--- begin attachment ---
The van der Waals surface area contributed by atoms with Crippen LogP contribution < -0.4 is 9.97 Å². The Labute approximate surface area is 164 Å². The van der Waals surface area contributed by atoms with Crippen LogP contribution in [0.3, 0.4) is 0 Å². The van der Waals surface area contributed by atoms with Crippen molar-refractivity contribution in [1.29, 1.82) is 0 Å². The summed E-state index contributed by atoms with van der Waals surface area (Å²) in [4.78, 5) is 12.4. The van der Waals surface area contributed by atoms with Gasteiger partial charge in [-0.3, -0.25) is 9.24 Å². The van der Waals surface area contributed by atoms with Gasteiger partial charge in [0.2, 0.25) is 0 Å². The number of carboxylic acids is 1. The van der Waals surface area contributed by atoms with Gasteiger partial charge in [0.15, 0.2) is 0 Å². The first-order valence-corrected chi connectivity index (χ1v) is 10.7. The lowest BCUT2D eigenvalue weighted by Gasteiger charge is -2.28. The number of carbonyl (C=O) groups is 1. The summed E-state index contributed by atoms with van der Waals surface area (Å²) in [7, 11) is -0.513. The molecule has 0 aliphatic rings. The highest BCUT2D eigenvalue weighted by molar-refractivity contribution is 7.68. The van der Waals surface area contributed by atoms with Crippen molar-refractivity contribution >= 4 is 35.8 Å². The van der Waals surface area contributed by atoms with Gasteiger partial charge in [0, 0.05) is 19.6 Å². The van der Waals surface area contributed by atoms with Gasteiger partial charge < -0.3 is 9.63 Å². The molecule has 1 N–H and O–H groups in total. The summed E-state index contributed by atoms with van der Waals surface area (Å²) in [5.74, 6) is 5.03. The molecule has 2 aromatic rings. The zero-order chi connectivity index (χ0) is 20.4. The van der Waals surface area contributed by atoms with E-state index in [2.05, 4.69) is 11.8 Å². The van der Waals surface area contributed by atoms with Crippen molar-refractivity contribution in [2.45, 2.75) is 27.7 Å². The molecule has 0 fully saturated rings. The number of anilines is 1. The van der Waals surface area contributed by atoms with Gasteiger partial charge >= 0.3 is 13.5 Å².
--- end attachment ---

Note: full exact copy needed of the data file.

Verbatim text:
The van der Waals surface area contributed by atoms with Crippen LogP contribution < -0.4 is 9.97 Å². The Labute approximate surface area is 164 Å². The van der Waals surface area contributed by atoms with Crippen LogP contribution in [0.3, 0.4) is 0 Å². The van der Waals surface area contributed by atoms with Crippen molar-refractivity contribution in [1.29, 1.82) is 0 Å². The summed E-state index contributed by atoms with van der Waals surface area (Å²) in [4.78, 5) is 12.4. The van der Waals surface area contributed by atoms with Gasteiger partial charge in [-0.3, -0.25) is 9.24 Å². The van der Waals surface area contributed by atoms with Gasteiger partial charge in [0.2, 0.25) is 0 Å². The number of carboxylic acids is 1. The van der Waals surface area contributed by atoms with Gasteiger partial charge in [0.15, 0.2) is 0 Å². The first-order valence-corrected chi connectivity index (χ1v) is 10.7. The lowest BCUT2D eigenvalue weighted by Gasteiger charge is -2.28. The number of carbonyl (C=O) groups is 1. The summed E-state index contributed by atoms with van der Waals surface area (Å²) in [7, 11) is -0.513. The molecule has 0 aliphatic rings. The highest BCUT2D eigenvalue weighted by molar-refractivity contribution is 7.68. The van der Waals surface area contributed by atoms with Crippen molar-refractivity contribution >= 4 is 35.8 Å². The van der Waals surface area contributed by atoms with Gasteiger partial charge in [0, 0.05) is 19.6 Å². The van der Waals surface area contributed by atoms with Gasteiger partial charge < -0.3 is 9.63 Å². The molecule has 1 N–H and O–H groups in total. The summed E-state index contributed by atoms with van der Waals surface area (Å²) in [5.74, 6) is 5.03. The molecule has 2 aromatic rings. The zero-order chi connectivity index (χ0) is 20.4. The van der Waals surface area contributed by atoms with E-state index in [2.05, 4.69) is 11.8 Å². The van der Waals surface area contributed by atoms with Crippen molar-refractivity contribution in [2.45, 2.75) is 27.7 Å². The molecule has 0 fully saturated rings. The number of anilines is 1. The van der Waals surface area contributed by atoms with Gasteiger partial charge >= 0.3 is 13.5 Å².